“The One”: a social construct or actual need?
Is it normal to want to find ONE person to spend your life with?
(writer’s note: this was written about 3 months ago. I only released it to the world now after editing out the extreme bitterness and ‘biting’ wit.)
another article lamenting relationships? what a shock. </sarcasm>
nearly everyone talks about finding the one person they’re going to spend the rest of their lives with. it goes something like this: there’s someone out there for everyone, so don’t worry if you’re just getting out of a relationship that didn’t go anywhere, of if you’ve been single for eons, because you’ll find that special somebody, right?
lately i’ve begun thinking very differently about the relationships we get into, specifically the romantic ones. to me, nobody is guaranteed to find their “one”. for some, they find themselves extremely lucky to find someone who they truly can spend the rest of their lives with; others go from relationship to relationship, never quite getting what they want. whether it’s a matter of personality or other baggage is another story entirely.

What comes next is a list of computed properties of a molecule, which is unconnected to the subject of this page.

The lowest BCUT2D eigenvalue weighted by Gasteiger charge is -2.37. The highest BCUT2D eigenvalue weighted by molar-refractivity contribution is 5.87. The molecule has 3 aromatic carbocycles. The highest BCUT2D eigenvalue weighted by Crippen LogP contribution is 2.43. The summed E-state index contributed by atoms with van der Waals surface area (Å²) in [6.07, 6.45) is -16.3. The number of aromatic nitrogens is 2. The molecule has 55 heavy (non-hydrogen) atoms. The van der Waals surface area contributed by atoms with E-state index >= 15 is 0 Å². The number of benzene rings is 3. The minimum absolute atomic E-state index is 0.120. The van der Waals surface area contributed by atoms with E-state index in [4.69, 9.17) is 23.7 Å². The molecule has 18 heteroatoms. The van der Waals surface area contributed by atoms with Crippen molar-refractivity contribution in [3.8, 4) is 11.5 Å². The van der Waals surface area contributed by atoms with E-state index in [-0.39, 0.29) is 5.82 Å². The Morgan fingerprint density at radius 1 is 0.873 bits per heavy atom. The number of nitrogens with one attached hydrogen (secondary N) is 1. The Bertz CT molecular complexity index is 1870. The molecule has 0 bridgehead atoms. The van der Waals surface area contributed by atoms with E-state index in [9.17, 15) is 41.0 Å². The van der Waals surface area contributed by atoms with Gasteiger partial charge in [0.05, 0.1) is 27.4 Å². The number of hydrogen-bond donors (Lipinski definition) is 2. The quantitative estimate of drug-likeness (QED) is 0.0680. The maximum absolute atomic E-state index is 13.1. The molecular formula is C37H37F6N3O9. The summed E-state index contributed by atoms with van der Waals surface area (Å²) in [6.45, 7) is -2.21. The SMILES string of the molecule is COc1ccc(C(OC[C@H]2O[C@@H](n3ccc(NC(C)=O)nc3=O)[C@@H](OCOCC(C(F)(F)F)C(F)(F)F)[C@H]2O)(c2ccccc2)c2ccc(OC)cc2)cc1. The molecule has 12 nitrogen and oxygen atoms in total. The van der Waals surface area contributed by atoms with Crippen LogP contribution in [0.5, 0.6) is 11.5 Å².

we like to think of “meant to be” as something that will last forever until death do us part. the reality, however, is that while we may yet find that special someone, there’s no guarantee on them being “the one” that you spend your life with. finding “the one” is very comforting, but it’s a sort of false comfort, if you think about it; perhaps they’re only meant to be there for a season of time. whether or not there’s a lesson involved is a part of it that is usually overlooked.
is “finding the one” denying some part of ourselves that can’t spend our lives with just one person? is it an agreed-upon construct that makes those who don’t follow that construct look strange and foreign? or is it really something that we’re supposed to do as humans? what if “the one” isn’t the right person for you? i suppose all of those questions depend on your frame of reference and what you believe in. happiness in the form of mating is a luxury not guaranteed to all. perhaps it’s time we were honest with ourselves about that instead of judging others when they don’t find it. and perhaps we should be happier for those that do find it; in a world where love is ever faster fleeting, finding that one person is getting harder and harder.